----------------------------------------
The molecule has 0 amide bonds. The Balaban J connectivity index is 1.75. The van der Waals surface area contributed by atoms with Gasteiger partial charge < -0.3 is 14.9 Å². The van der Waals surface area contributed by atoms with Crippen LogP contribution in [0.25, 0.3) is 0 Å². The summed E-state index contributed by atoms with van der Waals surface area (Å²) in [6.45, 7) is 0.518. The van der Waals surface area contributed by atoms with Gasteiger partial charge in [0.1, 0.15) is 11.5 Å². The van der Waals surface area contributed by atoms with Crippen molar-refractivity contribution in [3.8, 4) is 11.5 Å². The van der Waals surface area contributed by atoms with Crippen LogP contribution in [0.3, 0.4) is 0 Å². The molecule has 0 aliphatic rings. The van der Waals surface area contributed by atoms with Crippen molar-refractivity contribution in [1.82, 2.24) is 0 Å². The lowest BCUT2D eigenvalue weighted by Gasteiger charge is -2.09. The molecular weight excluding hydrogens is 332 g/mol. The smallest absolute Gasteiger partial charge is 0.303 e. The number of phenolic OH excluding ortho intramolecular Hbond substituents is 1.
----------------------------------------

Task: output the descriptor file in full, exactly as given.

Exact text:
The molecule has 0 amide bonds. The Balaban J connectivity index is 1.75. The van der Waals surface area contributed by atoms with Gasteiger partial charge < -0.3 is 14.9 Å². The van der Waals surface area contributed by atoms with Crippen LogP contribution in [0.25, 0.3) is 0 Å². The summed E-state index contributed by atoms with van der Waals surface area (Å²) in [6.45, 7) is 0.518. The van der Waals surface area contributed by atoms with Gasteiger partial charge in [0.1, 0.15) is 11.5 Å². The van der Waals surface area contributed by atoms with Crippen molar-refractivity contribution in [3.8, 4) is 11.5 Å². The van der Waals surface area contributed by atoms with Crippen LogP contribution in [0.3, 0.4) is 0 Å². The molecule has 0 aliphatic rings. The van der Waals surface area contributed by atoms with Crippen molar-refractivity contribution in [1.82, 2.24) is 0 Å². The lowest BCUT2D eigenvalue weighted by Gasteiger charge is -2.09. The molecular weight excluding hydrogens is 332 g/mol. The smallest absolute Gasteiger partial charge is 0.303 e. The number of phenolic OH excluding ortho intramolecular Hbond substituents is 1.